Digitalization and automation are key focus areas at the Shell Energy and Chemicals Park Rheinland. The company is therefore relying on innovative automated inspection solutions from Energy Robotics at its largest site in Germany.
With the Energy Robotics software platform as well as two different robots and a drone, Shell is implementing powerful 360° monitoring of the plants at Rhineland. Shell is working closely with Energy Robotics as the start-up is a leader in the development of software solutions for the use of heterogeneous fleets of mobile, autonomous inspection robots in industrial applications.
In a constant effort to remain fit for the future, not only does Shell regularly invest in the modernization of its plants, but also in topics such as digitalization and automation. This also includes the automation of inspection processes at the Shell Energy and Chemicals Park Rheinland with the help of robots and drones. Shell benefits from a large amount of inspection data, which is delivered with consistently high quality by the Energy Robotics software. The use of autonomous robots and automated drones also offers the company the opportunity to further raise safety standards and improve the working environment for employees.
Robots and Drones for Every Application
The hardware-agnostic software platform from Energy Robotics enables the use of different robots via standardized operator, data and AI analysis interfaces. It makes it possible to organize and manage the fleet of different robots and drones very efficiently and to plan inspection missions completely remotely, even when the robot or drone is offline - anywhere in the world.
The different robot types and the drone are equipped with visual and thermal cameras and other special sensors. Among other things, they use these sensors to create images of analog barometers and thermometers to read out pressure and temperature readings with artificial intelligence and computer vision. In the same way, they record and analyze valve positions or objects such as fire extinguishers and record thermal images of insulation and machines in order to detect thermal anomalies. They even register small quantities of escaping gases in the ppm range. Data is automatically transferred to a cloud platform where it is analyzed with the help of algorithms and artificial intelligence (AI). If measurements deviate from the predefined standard range, the maintenance employee (operator) is informed immediately.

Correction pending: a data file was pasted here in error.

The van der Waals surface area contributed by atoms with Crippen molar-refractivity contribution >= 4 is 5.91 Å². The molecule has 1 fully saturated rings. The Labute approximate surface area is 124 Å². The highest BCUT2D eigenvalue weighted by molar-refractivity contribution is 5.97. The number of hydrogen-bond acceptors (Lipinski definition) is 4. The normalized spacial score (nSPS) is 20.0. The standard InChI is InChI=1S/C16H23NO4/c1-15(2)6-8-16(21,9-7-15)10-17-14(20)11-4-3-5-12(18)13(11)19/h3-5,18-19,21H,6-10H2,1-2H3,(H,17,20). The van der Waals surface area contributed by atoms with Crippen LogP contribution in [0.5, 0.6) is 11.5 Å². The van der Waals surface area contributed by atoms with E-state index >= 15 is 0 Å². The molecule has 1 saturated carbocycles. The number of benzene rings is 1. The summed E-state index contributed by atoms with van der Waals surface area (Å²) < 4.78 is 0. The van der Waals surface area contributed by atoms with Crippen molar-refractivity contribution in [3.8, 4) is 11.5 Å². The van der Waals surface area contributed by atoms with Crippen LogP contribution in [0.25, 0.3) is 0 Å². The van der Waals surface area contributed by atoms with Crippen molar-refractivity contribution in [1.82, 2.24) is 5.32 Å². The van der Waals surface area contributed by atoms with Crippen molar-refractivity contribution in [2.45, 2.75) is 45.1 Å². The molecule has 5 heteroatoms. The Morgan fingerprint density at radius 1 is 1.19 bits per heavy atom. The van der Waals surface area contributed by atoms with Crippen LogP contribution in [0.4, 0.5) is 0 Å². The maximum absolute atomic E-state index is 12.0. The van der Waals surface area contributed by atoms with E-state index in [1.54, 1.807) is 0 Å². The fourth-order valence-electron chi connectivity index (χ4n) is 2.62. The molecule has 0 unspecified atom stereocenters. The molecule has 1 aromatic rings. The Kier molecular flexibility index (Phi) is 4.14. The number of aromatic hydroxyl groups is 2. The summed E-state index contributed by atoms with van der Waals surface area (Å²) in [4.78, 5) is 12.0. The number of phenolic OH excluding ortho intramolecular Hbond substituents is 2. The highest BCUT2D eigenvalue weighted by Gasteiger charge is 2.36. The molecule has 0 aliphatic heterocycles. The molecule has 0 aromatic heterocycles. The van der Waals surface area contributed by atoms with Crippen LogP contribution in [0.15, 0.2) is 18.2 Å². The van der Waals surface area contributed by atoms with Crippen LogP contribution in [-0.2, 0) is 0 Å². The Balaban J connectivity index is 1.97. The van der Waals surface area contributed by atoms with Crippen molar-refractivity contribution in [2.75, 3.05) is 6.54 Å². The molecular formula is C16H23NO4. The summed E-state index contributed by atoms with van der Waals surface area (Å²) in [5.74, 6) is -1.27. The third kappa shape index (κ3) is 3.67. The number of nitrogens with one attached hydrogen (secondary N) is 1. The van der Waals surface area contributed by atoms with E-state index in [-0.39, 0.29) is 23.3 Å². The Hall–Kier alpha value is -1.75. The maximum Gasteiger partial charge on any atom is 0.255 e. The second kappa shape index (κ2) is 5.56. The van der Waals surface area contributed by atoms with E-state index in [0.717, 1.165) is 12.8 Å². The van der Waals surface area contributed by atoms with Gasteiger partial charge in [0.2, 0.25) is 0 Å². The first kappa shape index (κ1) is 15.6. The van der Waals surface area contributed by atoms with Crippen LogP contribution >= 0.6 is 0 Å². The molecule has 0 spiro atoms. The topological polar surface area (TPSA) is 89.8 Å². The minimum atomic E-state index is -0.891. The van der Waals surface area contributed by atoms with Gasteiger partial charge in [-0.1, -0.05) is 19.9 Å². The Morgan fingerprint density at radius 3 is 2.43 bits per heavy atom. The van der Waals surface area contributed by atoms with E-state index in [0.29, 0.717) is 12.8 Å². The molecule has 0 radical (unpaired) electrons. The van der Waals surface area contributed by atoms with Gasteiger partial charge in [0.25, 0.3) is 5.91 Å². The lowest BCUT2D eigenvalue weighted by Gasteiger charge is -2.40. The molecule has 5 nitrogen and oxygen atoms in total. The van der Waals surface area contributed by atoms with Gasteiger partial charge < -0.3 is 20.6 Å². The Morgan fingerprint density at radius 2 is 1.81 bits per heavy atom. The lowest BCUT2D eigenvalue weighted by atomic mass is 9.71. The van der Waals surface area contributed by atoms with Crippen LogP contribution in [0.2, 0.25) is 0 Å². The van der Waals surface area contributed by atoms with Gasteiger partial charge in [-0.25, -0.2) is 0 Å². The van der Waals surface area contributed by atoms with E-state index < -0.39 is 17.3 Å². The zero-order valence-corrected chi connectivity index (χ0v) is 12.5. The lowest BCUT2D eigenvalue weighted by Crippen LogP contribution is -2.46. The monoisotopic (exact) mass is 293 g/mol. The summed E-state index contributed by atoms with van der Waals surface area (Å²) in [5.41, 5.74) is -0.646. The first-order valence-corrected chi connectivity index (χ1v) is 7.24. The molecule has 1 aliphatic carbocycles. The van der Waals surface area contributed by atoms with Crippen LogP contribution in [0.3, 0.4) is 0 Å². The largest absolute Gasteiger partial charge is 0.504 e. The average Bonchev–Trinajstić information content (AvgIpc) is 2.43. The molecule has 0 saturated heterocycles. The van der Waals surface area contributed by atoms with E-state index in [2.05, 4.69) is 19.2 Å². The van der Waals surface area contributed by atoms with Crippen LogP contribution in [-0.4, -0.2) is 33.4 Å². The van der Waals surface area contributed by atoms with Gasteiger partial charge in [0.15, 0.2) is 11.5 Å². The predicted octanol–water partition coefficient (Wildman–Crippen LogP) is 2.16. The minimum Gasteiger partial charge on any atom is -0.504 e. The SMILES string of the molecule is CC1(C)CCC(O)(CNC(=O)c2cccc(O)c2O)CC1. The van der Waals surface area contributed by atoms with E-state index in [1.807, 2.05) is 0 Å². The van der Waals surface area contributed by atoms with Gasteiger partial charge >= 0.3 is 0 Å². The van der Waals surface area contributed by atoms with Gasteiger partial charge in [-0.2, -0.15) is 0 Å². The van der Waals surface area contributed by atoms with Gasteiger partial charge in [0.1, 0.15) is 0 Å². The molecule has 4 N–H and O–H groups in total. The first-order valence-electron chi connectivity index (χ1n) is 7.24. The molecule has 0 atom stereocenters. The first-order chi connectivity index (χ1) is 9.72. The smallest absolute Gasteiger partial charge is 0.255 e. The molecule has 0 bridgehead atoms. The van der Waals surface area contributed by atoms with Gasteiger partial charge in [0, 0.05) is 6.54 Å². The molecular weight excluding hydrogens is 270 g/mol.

Two different robots and a drone are currently being used at the Energy and Chemicals Park Rheinland. This mixed fleet is necessary due to the heterogeneous environment of the plants. The tracked robot, ExR-2, from ExRobotics performs inspection tasks in Ex zones, i.e. areas with explosion hazards. The walking robot, Spot, from Boston Dynamics, on the other hand, navigates reliably over stairs and through narrow areas in non-hazardous environments. Finally, a drone inspects the roofs of the tank farms and inspection points that are difficult to access from the air, adding a third dimension to the inspection process.
Vision for Automation
Through the cooperation with Energy Robotics and the use of automated robotic inspection, Shell is further expanding the digitalization of the Rhineland site.
"We are proud to have put a mixed fleet of autonomous inspection robots and a drone into operation as part of our innovation and digitalization efforts. The different specifications of the individual models give us the flexibility we need to inspect a large number of inspection points automatically," explains Thomas Klein, Digital Innovation Lead, Shell Energy and Chemicals Park Rheinland.
"The very successful use of different robots in the Shell Energy and Chemicals Park is further proof for us that our solution can be used in many different industries with great benefits for our customers. The use of different hardware platforms in one and the same plant and the wide range of inspection tasks are excellent examples of the 360° monitoring we offer our customers. We are delighted with the trust placed in us as part of this joint project," adds Marc Dassler, CEO Energy Robotics.